Opinion by: Francesca N.

Edited by: Ms. Hartley

Visual by: Sandro L.

Long gone are the days when each household consisted of a nuclear family made up of a mother and a father and children. As society experiences increasing liberalization, families see more variety, with children being raised by same-sex couples, or even just one person. And these are all wonderful, valid ways to parent and provide love.

However, March began with Terry Crews, an actor on the beloved comedy show Brooklyn 99,throwing out unasked for, unnecessary statements regarding parenting on  the popular social media platform Twitter. A now-deleted tweet read: “I’ve reiterated many times that same-sex couples and single parents can successfully raise a child. But I believe paternal AND maternal love are like vitamins and minerals to humanity.”

His comments alienated many, to say the least. But he only fueled the fire when he replied to a comment that “love is not gendered. A child will not starve with only one gender loving them,” with, “But they will be severely malnourished.”

This,, sparked a heated discussion on Twitter.  One response stated “My 12 year old twins are not ‘severely malnourished’. Please stop encouraging the bullying of children of #LGBTQ parents”, along with “things Terry Crews claims a father gives you: a name[,] a story to pass on[,] self esteem and security[,] health[.] [T]hings my father has given me: no child support, trust issues, abandonment issues, no money” and a classy “this ain’t it”. However, some people supported his stance, as evidenced in comments  stating that demeaning the importance of a father is “erasing the beautiful part of childhood development that recognizes the different dynamics in character, personality, emotion of both genders. Together they create a wonderful balance. Fathers matter!!”.

Fathers absolutely matter. Yet, the backlash was directed towards the negative implications of Crews’ statements: that fathers matter so much that living without one resulted in a deficiency. And rather than taking full ownership of these implications, Crews sidestepped the opposition with  excuses, contradictions, and non-related rebuffs, like “the wrong choice of words”, , and “no one has to follow me”.

Parents play such a pivotal role in a person’s life that statements about them – beyond the trivial and comedic – are bold. They’re sirens. And our animalistic urge to turn towards blaring noises means that bold statements have drastic reparations. I support the vocalization and ownership of opinions, but polarizing topics must be handled carefully. With grace. With open-mindedness. Even more troubling, his attacks show extreme disrespect towards the more unfortunate or traumatic situations that leave no option for nuclear parenting, such as a deceased parent or an abusive relationship (both towards a partner/spouse or the child).

My parents are “separated” (the equivalent of “divorced”, which is illegal in the Philippines). My first words were heard by my mother and only my mother. When I was three years old, she’d read to me page-creased picture books, and I’d trace over the illustrations, and she’d smile down at me. When I was seven, my mother guided me through right and wrong, and at thirteen I’d come home crying about mean friends to her embrace. Her love has and always will be more than enough for me, and although my biological father loves and supports me, he does so from a distance. I appreciate that, and I see him often (which isn’t the case for many), but he doesn’t know me like my mother does. I identify her as a sole, present parental figure. And I love it that way.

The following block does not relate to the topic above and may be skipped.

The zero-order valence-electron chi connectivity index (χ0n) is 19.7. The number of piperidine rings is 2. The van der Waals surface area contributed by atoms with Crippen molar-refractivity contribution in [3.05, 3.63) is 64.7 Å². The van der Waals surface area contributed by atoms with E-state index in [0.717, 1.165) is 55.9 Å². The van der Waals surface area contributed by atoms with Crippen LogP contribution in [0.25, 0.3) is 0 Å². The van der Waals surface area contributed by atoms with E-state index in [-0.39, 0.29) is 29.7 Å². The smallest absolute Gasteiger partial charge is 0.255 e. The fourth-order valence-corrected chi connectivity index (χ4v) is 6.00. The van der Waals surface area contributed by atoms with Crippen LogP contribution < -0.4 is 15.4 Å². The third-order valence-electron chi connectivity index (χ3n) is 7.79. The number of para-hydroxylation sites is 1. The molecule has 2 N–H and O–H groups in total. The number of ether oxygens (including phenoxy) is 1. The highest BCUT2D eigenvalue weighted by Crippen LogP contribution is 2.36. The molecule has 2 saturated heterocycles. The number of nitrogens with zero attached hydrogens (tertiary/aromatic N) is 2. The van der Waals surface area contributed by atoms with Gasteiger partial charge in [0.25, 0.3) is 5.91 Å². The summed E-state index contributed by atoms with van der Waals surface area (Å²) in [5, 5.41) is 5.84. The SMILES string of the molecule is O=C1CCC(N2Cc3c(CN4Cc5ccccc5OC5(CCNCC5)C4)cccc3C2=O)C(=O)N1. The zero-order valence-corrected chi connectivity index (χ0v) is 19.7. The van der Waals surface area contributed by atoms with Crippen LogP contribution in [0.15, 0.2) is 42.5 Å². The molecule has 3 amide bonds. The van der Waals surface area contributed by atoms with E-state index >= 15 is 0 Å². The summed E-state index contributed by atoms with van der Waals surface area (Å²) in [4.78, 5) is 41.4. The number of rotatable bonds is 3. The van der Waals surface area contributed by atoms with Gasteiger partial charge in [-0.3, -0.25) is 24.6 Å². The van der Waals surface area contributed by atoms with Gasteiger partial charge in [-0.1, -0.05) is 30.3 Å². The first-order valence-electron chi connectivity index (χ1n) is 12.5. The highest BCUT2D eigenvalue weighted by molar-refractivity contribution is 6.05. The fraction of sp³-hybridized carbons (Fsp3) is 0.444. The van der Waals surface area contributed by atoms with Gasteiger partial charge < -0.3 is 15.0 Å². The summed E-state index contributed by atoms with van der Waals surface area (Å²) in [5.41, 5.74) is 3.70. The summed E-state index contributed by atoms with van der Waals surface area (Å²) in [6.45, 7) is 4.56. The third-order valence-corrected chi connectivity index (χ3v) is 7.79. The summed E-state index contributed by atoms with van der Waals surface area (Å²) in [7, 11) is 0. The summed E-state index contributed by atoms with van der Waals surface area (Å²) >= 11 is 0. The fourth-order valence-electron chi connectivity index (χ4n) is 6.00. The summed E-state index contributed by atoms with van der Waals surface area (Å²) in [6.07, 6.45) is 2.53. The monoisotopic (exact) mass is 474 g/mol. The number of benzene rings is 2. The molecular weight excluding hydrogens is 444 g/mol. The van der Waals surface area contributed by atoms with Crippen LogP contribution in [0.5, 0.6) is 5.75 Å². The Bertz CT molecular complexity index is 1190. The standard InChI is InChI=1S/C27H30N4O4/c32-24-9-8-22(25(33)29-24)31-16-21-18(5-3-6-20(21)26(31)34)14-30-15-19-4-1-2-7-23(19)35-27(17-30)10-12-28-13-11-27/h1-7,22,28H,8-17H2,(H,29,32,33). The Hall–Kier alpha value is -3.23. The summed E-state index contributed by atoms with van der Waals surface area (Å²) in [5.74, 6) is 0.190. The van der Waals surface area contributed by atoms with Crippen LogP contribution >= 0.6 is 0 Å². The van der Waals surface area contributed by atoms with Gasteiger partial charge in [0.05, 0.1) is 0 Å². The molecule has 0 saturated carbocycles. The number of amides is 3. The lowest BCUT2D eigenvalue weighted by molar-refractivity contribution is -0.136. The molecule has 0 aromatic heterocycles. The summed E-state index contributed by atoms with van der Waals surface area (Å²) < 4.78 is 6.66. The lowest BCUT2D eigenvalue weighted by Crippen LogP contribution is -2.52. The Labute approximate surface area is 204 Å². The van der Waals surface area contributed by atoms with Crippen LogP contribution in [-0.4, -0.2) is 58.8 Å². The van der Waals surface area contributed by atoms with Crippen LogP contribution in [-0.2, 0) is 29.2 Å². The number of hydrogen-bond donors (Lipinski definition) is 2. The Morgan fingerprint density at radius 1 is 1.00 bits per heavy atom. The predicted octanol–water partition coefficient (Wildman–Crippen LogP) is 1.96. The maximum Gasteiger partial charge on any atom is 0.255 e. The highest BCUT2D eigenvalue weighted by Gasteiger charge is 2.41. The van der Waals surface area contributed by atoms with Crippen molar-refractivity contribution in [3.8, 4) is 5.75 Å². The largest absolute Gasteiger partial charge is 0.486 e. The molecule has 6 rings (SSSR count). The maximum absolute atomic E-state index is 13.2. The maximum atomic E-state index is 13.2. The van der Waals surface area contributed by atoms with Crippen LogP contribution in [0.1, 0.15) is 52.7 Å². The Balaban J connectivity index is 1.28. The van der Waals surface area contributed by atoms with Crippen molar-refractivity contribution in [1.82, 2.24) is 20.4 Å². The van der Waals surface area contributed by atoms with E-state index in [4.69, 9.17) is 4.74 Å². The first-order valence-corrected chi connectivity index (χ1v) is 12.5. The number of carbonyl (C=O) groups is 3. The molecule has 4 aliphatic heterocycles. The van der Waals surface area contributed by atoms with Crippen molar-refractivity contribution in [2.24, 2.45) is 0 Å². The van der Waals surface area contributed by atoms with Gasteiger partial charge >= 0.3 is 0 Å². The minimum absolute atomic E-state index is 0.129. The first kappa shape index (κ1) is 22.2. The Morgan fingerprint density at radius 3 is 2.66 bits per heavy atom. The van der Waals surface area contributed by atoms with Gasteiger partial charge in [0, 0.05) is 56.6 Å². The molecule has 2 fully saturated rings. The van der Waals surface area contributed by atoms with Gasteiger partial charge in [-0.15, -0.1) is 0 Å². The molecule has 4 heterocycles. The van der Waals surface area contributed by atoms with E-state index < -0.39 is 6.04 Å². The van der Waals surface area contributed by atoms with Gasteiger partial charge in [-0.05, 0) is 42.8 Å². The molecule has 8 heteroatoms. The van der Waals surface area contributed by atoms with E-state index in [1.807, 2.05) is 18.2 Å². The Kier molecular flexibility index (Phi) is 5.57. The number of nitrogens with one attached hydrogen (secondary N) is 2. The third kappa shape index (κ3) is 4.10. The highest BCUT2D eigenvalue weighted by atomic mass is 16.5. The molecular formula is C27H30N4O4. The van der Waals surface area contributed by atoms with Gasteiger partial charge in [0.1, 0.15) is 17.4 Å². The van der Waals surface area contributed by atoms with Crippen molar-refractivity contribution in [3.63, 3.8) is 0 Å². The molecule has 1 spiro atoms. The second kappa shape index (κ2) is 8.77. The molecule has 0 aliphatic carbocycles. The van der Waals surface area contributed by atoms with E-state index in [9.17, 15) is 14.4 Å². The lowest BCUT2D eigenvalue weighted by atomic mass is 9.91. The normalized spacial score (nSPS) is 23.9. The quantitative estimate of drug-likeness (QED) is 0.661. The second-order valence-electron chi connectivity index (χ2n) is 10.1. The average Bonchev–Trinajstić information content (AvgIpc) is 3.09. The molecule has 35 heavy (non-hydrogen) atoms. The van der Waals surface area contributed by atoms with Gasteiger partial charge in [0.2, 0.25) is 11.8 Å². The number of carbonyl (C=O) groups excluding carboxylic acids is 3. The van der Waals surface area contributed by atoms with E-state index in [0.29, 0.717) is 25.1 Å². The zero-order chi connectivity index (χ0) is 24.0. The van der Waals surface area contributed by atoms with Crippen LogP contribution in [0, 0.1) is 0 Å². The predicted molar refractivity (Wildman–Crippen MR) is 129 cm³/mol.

Never have I thought that I needed paternal love to experience a happy, well-rounded childhood. I have never been “malnourished”, with my mom not giving me inadequate “nutrients” to function as a human being, if we consider Crews’ metaphor. And I’m sure that many who are raised by single fathers don’t suffer from their inability to provide an opposite-gender’s input, nor do kids with 2 same sex parent parents.

What does leave a child “malnourished” is bad parenting. Abusive parenting. But a family’s non-nuclearity is not indicative of that. There are surely same-sex couples or single parents who raise their children poorly, but the same goes for nuclear parents. It is a severely undeserved situation, but blatantly assigning that kind of atrocity to all non-nuclear families is a falsehood, and a grave one at that. It is not gender nor sex that determines guidance – it is intelligence, personal values, and experience. And love and care is not a faceted commodity that comes in different boxes. Families are complicated and personal, but above all, they do not need to conform to be beautiful and nourishing.

(Update: on March 7, Crews tweeted to “apologize for anyone who was triggered or felt targeted. I was speaking out of my very personal experiences as a Black Father. ‘And while those experiences for me are very true and real, these can differ greatly from the experiences of others.” Yet, the initial tweets made me contemplate this issue of non-nuclear families. As there are people who have even more aggressive views towards this issue, I believe this remains a relevant discussion to have, despite one man’s apology.)

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